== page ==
Discuss and debate the issues that mean the most to you.
I think it's fair to say that our society is biased when it comes to the reality of what motherhood entails, specifically surrounding giving birth.
We've developed an obsession over how awesome babies are, but at the same time, we generally censor the reality of what happens in the process.
Let's be honest — everyone thinks babies are cute! Random people will "awww" and "ahhhh" over your baby bump and congratulate (and touch!) your pregnant belly like nobody's business. Strangers will feel comfortable asking you highly personal questions such as: "When are you due?" or "How far along are you?" People will be more likely to grant you their sympathy, and even your grouchy grocer may nod at your bump and smile at you.
Babies are adorable and, after all, a necessity, and so this rubs off a little on the condition of the pregnant woman. This overly positive attitude toward pregnancy will even cause pregnant women to feel slightly "safer" with their body, as the amount of scrutiny and worry over weight gain tends to drop during that time.
It's fascinating to point out how the baby culture is strategically kept apart from the mother who birthed said baby.
In contrast to the amount of friendliness and positive attention pregnant women may get during pregnancy, they will get no such reactions right after baby is born. Women are not welcome to share in the direct aftermath of labor and childbirth. Now that kindness will be directed toward the stroller. Don't get in the way, lady, and keep to yourself!
It's as if the whole production must be shut down! The behind-the-scenes part of that play must be destroyed! The miracle of the human birth should limit itself to clear pictures of mommy dressed in a clean floral hospital gown, holding her gently swaddled bundle of joy. Anything more, and you'd probably get reported on Facebook.
Besides, no one wants to look at a lumpy leftover pregnancy pouch. No one wants to hear about cracked, bloody nipples and the scars vaginas may carry for life. Postpartum depression is still pretty taboo, when, really, wouldn't anyone who was experiencing this many changes in that short amount of time totally lose it, or at the very least, get depressed? During pregnancy, childbirth, and childrearing, women are constantly redefining their sense of self and simultaneously dealing with drastic changes to their bodies, yet THAT never seems to get much coverage.
Yet, it feels like things are about to change!
I am so excited about the picture Amanda Bacon, a 28-year-old mother of two, recently shared on Facebook. In that picture, Amanda is seen wearing what she describes as: "a giant mom diaper." The "giant mom diaper" she is referring to is in fact a pair of those disposable, mesh, one-size-fits-all hospital panties and a maxi-maxi pad, those that are usually found in hospital postpartum recovery rooms.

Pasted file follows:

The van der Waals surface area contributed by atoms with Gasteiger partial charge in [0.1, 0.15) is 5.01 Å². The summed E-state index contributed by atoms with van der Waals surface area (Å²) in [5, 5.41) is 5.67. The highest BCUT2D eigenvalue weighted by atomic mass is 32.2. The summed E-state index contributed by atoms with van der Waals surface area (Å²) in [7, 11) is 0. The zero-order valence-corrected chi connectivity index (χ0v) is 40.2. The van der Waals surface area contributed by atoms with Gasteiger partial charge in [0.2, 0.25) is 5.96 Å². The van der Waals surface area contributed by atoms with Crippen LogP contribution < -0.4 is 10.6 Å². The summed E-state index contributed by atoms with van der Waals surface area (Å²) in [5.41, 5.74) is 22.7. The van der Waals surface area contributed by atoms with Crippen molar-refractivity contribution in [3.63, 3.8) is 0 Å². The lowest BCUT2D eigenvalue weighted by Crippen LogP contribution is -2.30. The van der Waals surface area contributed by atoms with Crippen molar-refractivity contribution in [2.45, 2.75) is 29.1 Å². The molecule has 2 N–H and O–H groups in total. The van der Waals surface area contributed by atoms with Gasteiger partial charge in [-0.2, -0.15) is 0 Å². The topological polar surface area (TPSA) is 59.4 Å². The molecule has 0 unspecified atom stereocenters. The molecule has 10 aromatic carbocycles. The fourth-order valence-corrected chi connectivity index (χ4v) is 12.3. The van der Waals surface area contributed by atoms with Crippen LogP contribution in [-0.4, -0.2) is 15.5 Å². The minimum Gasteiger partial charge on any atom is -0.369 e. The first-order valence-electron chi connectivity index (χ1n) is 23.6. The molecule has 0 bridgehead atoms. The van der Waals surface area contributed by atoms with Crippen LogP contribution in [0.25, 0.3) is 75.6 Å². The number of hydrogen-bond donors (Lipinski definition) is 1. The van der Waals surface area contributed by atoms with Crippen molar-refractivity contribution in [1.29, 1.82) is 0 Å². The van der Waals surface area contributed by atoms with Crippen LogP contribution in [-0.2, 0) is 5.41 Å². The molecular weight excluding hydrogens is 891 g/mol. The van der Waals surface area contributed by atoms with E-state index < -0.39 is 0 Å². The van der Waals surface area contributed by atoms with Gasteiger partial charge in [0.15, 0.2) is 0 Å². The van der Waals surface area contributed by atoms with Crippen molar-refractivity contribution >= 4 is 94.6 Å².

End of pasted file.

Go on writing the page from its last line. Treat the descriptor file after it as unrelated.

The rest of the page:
There Amanda stands, in the background of a selfie taken by her husband, where he is seen holding their newborn son.
What this woman did is just shockingly empowering. Once you have a baby, you are basically in a diaper yourself. You do not look sexy. Not pretty, nor attractive, not yourself. When you've just had a baby, you look like a new mother in the making. It's raw, brutal, and uncensored.
The aftermath of baby-making is — literally — extremely bloody. Not period blood you guys, but four weeks straight of "I just made a human, and this is what's left of the process" type of blood. I like to think of it as the body shedding its tears over the recent departure of the cute baby that was inside it for nine months.
The amazingness of Amanda's photo also lies in her husband 's attitude, which is best described by his gesture: a thumbs-up and a smile!
In her caption, Amanda says she looks "hilarious" — and she does! That's the way she suggests people should approach postpartum reality. In her words:
I'm sharing this picture because it's real. This is motherhood; it's raw, stunning, messy, and freaking hilarious all rolled into one. Having a baby is a beautiful experience, and the realities of postpartum life aren't spoken enough about. And definitely not photographed enough. Some people probably find this uncomfortable, but why? I seriously don't get it! It's probably because this part isn't talked about. We all should try and educate, empower and embrace every aspect of childbirth, including moments like this. And do it while having a sense of humor. Nothing says welcome to motherhood like an adorable squishy baby, and a giant mom diaper."
Women are superhumans. Their bodies make little people, who then turn into big people, who then people the world!
Thank you, Amanda, for busting yet another myth about womanhood and motherhood and being upfront and honest when no one else dares to be.
This picture is a milestone for women everywhere.